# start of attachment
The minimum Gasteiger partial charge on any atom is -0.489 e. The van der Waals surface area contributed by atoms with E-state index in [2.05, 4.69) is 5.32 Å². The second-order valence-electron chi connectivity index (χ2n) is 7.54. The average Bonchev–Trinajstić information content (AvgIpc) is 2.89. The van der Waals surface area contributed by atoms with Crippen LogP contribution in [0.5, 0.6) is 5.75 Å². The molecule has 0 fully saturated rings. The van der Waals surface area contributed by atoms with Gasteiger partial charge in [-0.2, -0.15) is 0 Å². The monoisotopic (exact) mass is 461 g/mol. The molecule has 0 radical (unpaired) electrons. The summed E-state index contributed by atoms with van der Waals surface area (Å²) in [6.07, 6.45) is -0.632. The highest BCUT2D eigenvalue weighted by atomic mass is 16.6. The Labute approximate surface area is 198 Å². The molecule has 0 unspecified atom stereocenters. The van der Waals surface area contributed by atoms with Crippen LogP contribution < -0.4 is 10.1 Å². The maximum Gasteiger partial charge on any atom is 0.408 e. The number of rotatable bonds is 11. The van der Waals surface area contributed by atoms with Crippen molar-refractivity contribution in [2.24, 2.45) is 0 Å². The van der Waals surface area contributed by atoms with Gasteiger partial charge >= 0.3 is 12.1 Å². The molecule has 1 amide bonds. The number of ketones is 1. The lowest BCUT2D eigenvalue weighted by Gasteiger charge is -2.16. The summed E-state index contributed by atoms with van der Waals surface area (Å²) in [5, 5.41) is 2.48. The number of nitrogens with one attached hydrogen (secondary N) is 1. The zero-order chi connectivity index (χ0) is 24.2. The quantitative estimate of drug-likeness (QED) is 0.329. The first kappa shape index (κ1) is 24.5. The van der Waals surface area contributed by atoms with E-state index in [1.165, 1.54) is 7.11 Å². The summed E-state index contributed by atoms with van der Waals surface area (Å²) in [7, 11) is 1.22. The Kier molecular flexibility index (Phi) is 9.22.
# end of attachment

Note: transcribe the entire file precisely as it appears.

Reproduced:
The minimum Gasteiger partial charge on any atom is -0.489 e. The van der Waals surface area contributed by atoms with E-state index in [2.05, 4.69) is 5.32 Å². The second-order valence-electron chi connectivity index (χ2n) is 7.54. The average Bonchev–Trinajstić information content (AvgIpc) is 2.89. The van der Waals surface area contributed by atoms with Crippen LogP contribution in [0.5, 0.6) is 5.75 Å². The molecule has 0 fully saturated rings. The van der Waals surface area contributed by atoms with Gasteiger partial charge in [-0.2, -0.15) is 0 Å². The monoisotopic (exact) mass is 461 g/mol. The molecule has 0 radical (unpaired) electrons. The summed E-state index contributed by atoms with van der Waals surface area (Å²) in [6.07, 6.45) is -0.632. The highest BCUT2D eigenvalue weighted by atomic mass is 16.6. The Labute approximate surface area is 198 Å². The molecule has 0 unspecified atom stereocenters. The van der Waals surface area contributed by atoms with Crippen LogP contribution < -0.4 is 10.1 Å². The maximum Gasteiger partial charge on any atom is 0.408 e. The number of rotatable bonds is 11. The van der Waals surface area contributed by atoms with Crippen molar-refractivity contribution in [2.24, 2.45) is 0 Å². The van der Waals surface area contributed by atoms with Gasteiger partial charge >= 0.3 is 12.1 Å². The molecule has 1 amide bonds. The number of ketones is 1. The lowest BCUT2D eigenvalue weighted by Gasteiger charge is -2.16. The summed E-state index contributed by atoms with van der Waals surface area (Å²) in [5, 5.41) is 2.48. The number of nitrogens with one attached hydrogen (secondary N) is 1. The zero-order chi connectivity index (χ0) is 24.2. The quantitative estimate of drug-likeness (QED) is 0.329. The first kappa shape index (κ1) is 24.5. The van der Waals surface area contributed by atoms with E-state index in [1.165, 1.54) is 7.11 Å². The summed E-state index contributed by atoms with van der Waals surface area (Å²) in [7, 11) is 1.22. The Kier molecular flexibility index (Phi) is 9.22.